The key legal question for the Court was whether the Mach Zen "does not produce on the informed user a different overall impression" than that produced by the registered design. Sir Robin Jacob reiterated that the most important issues in a case about registered designs are: (i) the registered design; (ii) the accused object; and (iii) the prior art, and emphasised that "What really matters is what the court can see with its own eyes". He therefore criticised Dyson's approach of setting out a list of nine specific similarities between the Mach Zen and the design, which he said was far too general: for example, although it was correct that "both have transparent bins through which the cyclone shroud is visible", the reality was that both the bins and shrouds are very different in shape. It is not appropriate in a registered design case to take features of a design, turn them into general words and then treat those words like a patent claim. Here, the overall impression of the design was "smooth, curving and elegant"; that of the Mach Zen was "rugged, angular and industrial, even somewhat brutal". Sir Robin concluded that these were different overall impressions, and therefore different designs.

The decision is also of importance because Sir Robin Jacob also stated that in the limited number of cases where expert evidence is helpful, the expert should be given clear guidance on the specific question to be addressed. Jackson LJ agreed with Sir Robin's judgment and also noted that Part 35 of the CPR will be amended next year to require a party, on permission application for expert evidence, to specify the issues to be addressed by the expert. Furthermore, Jackson LJ noted that a court giving permission for expert evidence will in future be encouraged, but not compelled, to specify the issues which the experts should address.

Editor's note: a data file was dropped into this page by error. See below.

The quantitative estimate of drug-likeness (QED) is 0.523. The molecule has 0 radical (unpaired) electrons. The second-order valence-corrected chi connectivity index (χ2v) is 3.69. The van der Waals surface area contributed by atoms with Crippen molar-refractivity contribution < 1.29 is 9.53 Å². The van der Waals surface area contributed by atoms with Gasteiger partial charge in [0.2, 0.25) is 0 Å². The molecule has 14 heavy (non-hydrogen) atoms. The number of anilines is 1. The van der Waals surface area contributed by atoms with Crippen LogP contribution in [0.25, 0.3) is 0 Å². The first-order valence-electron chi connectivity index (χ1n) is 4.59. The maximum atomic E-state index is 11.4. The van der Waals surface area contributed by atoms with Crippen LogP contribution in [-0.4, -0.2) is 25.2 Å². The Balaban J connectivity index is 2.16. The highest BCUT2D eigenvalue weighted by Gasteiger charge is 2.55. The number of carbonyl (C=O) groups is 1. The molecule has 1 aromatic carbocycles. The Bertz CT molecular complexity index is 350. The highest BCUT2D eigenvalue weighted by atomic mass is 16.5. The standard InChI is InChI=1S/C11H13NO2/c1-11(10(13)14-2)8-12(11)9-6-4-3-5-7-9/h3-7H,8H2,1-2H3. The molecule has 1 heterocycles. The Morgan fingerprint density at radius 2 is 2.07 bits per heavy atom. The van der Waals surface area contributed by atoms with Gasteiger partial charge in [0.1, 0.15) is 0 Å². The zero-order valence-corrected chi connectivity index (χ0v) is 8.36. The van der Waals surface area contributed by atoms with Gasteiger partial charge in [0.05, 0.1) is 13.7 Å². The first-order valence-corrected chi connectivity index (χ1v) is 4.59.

Comment

It is unsurprising that Dyson appealed the decision of the High Court as the company has a record of defending its IP energetically through the courts. Indeed, Dyson recently won a case against Vax's sister company Dirt Devil, in France, involving the same design and infringing article. Both Vax and Dirt Devil are owned by the China-based company TTI. Commenting after the Court of Appeal judgment, Dyson said, "it is galling and mind-boggling. There is something very off when we get support from the French courts but not from the British. We need to better protect British design".

Sir Robin Jacob emphasised once again that the assessment of overall impression is a subjective matter at the discretion of the court. As he previously noted in Procter & Gamble v Reckitt Benckiser "the test is inherently rather imprecise". However, he also referred to his previous comment (again in Procter & Gamble) that an appellate court should not reverse a judge's decision unless he has erred in principle. Unsuccessful design litigants should therefore be cautious about proceeding to appeal simply on the basis that they disagree with the court's assessment of overall impression.

For the full decision, please click here.

This article was written for Law-Now, CMS Cameron McKenna's free online information service. To register for Law-Now, please go to www.law-now.com/law-now/mondaq

Law-Now information is for general purposes and guidance only. The information and opinions expressed in all Law-Now articles are not necessarily comprehensive and do not purport to give professional or legal advice. All Law-Now information relates to circumstances prevailing at the date of its original publication and may not have been updated to reflect subsequent developments.

The original publication date for this article was 08/11/11.